Old school Apple-fan Thomas Brand has used Apple's cloud services -- iTools, then .Mac, then MobileMe, and soon iCloud -- for nearly 10 years. He says the most important part of the service was the identity that came with having an @Mac.com email address -- a way to differentiate from the @hotmail.com and @yahoo.com email accounts of the world.
Brand points out that even though there were free alternatives to MobileMe, "the big difference between MobileMe and the free competition is the respect a paying customer is provided."
Google's users are never their customers. Google's customers are advertisers. When you trust your online identity to Google, Microsoft, and Yahoo! you are trusting their customers, the advertisers, stay interested in you. I would rather pay for trust, then base my online identity on the profitability of click-through ads.
MobileMe is becoming a free service once again, but Apple customer's will continue to be its users. iCloud the replacement for MobileMe is going to remain exclusive to users of Apple's products. Apple is positioning iCloud as a feature that comes with its hardware, the price of which secures iCloud's revenue model, and its immediate future. Nothing is certain in web services, but at least with iCloud's model of syncing you control the data locally on your own machine at all times. If there is a lesson in why I pay for MobileMe it is to purchase what you feel is valuable but control what you value most. I hope Apple continues to offer online services that allow me to do just that.
iCloud isn't exactly free -- the price is just built into the products that you're already buying.
In its Q3 earnings call, Apple revealed that it was going to defer revenue from iPhone, iPad, iPod Touch, and Mac purchases to cover the cost of access to iCloud. Apple has determined that the value of iCloud access is $16 for iPhone and iPad purchases, $11 for iPod Touch, and $22 for Mac (though that includes possible feature additions to Lion as well) and will recognize that value over two years to cover its costs.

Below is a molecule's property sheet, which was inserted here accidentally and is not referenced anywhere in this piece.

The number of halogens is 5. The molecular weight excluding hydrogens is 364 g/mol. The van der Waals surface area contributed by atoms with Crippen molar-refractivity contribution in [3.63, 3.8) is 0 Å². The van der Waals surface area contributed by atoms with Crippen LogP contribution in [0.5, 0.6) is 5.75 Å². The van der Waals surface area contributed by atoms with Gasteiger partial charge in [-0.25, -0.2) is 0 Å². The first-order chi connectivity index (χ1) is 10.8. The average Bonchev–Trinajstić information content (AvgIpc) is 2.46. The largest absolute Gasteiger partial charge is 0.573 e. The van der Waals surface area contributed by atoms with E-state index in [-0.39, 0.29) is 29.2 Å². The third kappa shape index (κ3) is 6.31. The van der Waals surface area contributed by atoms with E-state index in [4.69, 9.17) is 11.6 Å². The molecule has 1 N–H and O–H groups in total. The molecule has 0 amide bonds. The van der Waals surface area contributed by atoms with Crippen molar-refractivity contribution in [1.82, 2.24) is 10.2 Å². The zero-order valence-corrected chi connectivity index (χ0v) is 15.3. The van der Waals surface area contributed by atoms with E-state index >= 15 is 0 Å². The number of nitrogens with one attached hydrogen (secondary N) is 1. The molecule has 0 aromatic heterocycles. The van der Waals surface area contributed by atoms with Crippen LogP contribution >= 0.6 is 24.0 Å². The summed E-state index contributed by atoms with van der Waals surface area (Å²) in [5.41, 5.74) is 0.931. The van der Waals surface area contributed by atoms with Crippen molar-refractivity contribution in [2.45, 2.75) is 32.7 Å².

Top Rated Comments
Apple's goal is $ from creating the best possible user experience.
Better downtime than no privacy.
Apple collects info, and uses it to sell ads, yes, as a minor side-project. Not as their entire business model the way Google sells ads. That is not a minor distinction; it's key to understanding the strategies and motivations of both companies.
When you say Apple’s primary motivation is to “lock customers in,” that’s an easy buzz phrase, but you can’t pretend they’re “locking people in” who want to escape to something better. They really DO make their money by providing a good user experience. Lock-in is irrelevant without that. How would they “lock people in” if their products weren’t great? You’d have a mass of unhappy customers—and you have to admit: what we actually see is the opposite.
And it’s easy to look at “lock-in” in a simple, emotionally-loaded way, but reality is seldom that simple. Apple has multiple different reasons for linking products together in an ecosystem; forcing customers not to jump ship is a simple, but wrong, explanation.
Apple is often VERY open about letting you out of their ecosystem (they pushed hard to get DRM removed from iTunes music, and they’ve built an awesome, 100% open app platform—Mobile Safari, a web app platform which ironically even Google has not matched). Just as Google works very hard to keep you IN their ecosystem (like cloning Facebook and blocking competitors’ location services from use by handset makes). In other words, both companies do both things.
You’ll notice that Apple “lock in” (like only allowing curated iPhone app installation, officially) often has very real user benefits. It’s not just arbitrary greed—you won’t find a pattern of lock-in for its own sake if you look at the facts honestly. You’ll find a pattern of "lock-in" (which is often not all that locked at all) for the sake of real benefits: things that work well together. You can’t point to ANY competitor who has phone hardware, desktop hardware, tablet hardware OS, apps, music/video store, and cloud all working together as a unified whole in any way CLOSE to the excellence Apple has achieved. Yes, that comes at a price—not by greed alone, but because things that are tied together sometimes WORK better together.
The problems of Apple’s “closed” method are real. Can you deny that the benefits are real, and huge, and not greed alone? Can you deny that this model of Apple’s has worked well for users too? Can you deny that it has led to things (like Android) that would not exist without Apple’s lead to copy?
So nobody should ever hope for Apple’s ecosystem model to fail: it serves most people really well, and the alternatives are even more flawed. It also serves as the basis for many good things that so-called “open” companies then copy. Google’s a great choice for some, and I wish them success with Android. Apple, it is clear, is a better choice for most.